Chicago: Where to Eat & Drink

Kevin J. Miyazaki
by Bill Daley - February/March 2013

Where to find the best of Chicago’s Southern side and more

More Chicago: 
>City Portrait: Chicago's Southern Soul
>What to See & Do
>Meet the Locals
>See Bonus Photos

Big Jones 
Historical Southern dishes get a respectful yet creative take from Chef Paul Fehribach, who plumbs vintage cookbooks and uses heirloom crops and practically every part of the pig to create the menu for his comfortable Andersonville restaurant. Dishes range from Lowcountry to “Floribbean” to Creole and cross eras, such as a prix fixe dinner celebrating Gullah home cooking circa 1970. 5347 N. Clark St.;

Big Star
This Wicker Park joint draws a young crowd hip to its honky-tonk vibe and respectful attitude toward brown liquor (the bar sources its own barrels straight from Kentucky). But don’t forget the chow—riffs on Mexican street food such as pork belly tacos and tostadas topped with golden beets. It’s quality you’d expect from Paul Kahan, the chef behind top Chicago restaurants Blackbird, avec, and the Publican. 1531 N. Damen Ave.;

Carriage House
Lowcountry food gets an invigorating reinterpretation from Chef Mark Steuer at his new Wicker Park restaurant. While the main ingredients might be familiar (green tomatoes, quail, grouper), it’s what Steuer does with them that makes the dishes memorably his. Watch flavor sparks fly when a sensually slow-cooked pork shoulder meets up with nubbly grits, crunchy celery bits, and tangy pickled peppers. 1700 W. Division St.;

Fred’s at Barneys New York
Given all the names bandied about the Gold Coast branch of the famous retail store, you’d think the bar here would be named for its popular mixologist, Clarence Mills. It should be. In addition to crafting superlative drinks, many of his own creation, Mills has that inner eye all great bartenders have and will leave you alone if you want. But strike up a conversation and he’s a beguiling raconteur. 15 E. Oak St.;

Honey 1 BBQ
Rib tips are those little pieces of cartilage, fat, and meat that often get trimmed off a rack of spare ribs. Chicagoans love ’em. At this urban barbecue outpost, owner and Arkansas native Robert Adams, Sr., serves some of the best tips in the city out of a wood-fired aquarium tank smoker. Order some crispy-skinned hot links on the side. 2241 N. Western Ave.;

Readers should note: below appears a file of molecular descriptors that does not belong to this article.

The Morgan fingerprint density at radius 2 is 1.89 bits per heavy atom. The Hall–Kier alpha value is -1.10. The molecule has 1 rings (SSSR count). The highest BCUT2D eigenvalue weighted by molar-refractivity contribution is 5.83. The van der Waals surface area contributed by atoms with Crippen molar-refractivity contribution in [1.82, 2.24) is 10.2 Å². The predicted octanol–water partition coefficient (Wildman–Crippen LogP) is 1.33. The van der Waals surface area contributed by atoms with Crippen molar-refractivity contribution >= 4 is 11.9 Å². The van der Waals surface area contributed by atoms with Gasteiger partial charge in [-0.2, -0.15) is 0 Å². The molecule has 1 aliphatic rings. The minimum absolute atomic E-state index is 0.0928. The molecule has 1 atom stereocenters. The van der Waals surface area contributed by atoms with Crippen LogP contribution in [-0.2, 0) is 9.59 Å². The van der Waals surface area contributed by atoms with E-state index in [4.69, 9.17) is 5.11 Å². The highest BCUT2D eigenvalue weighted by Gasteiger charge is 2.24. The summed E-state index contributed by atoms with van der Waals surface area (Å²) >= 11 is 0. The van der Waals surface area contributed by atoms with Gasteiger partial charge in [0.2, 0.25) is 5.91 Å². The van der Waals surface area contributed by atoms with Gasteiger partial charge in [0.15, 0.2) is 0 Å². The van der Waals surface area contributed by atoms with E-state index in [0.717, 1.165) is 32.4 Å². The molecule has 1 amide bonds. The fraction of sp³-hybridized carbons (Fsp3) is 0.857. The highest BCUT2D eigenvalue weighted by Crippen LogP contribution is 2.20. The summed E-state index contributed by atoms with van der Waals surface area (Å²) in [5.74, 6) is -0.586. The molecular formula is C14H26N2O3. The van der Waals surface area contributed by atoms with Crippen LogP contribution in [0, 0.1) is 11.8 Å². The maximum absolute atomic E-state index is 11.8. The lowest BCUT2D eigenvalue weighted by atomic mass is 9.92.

A favorite of President Obama’s, this restaurant in the far western neighborhood of Austin is worth the trip for its Southern standards. Fried chicken, mac and cheese, greens, and barbecued turkey legs all deserve some love, but the real star is the meat loaf in tomato sauce. Simple and extraordinary. 5412 W. Madison St.;

The Purple Pig
Rustic South meets rustic Italian at this bustling pocket-size bistro on Chicago’s Magnificent Mile shopping corridor. Pork, charcuterie, and vino shine at this small-plates joint, which is headed up by Jimmy Bannos, Jr., whose dad operates the Cajun-accented Heaven on Seven nearby. 500 N. Michigan Ave.;

The Southern
“Kickass Bar + Comfort Food” is the slogan of Georgia-born chef Cary Taylor’s Bucktown restaurant. Drop in on a Sunday morning and you’ll find tables packed with diners eager for such brunch fare as Charleston Benedict (crab cakes topped with poached eggs), and crispy fried chicken posed in tasso-rosemary gravy. 1840 W. North Ave.;

Table Fifty-Two
Art Smith famously cooked for Oprah and the governor of Florida, his home state, yet you get not a whiff of his star wattage in the cozy intimacy of this charming Gold Coast carriage house restaurant. Comfort, not celebrity, seasons a well-executed menu of Southern faves. A must-do: Smith’s intense twelve-layer chocolate cake. 52 W. Elm St.;

Any visit to Chicago should include a stop at one of three side-by-side River North restaurants owned by Oklahoma-born Rick Bayless, who helped change the American view of Mexican food through his cookbooks and television shows. XOCO’s quick-service format makes it a snap to visit, and the menu of contemporary street foods, sandwiches, and meal-size soups is as delicious in its own way as the casual fare at Frontera Grill or the fine-dining Topolobampo. 449 N. Clark St.;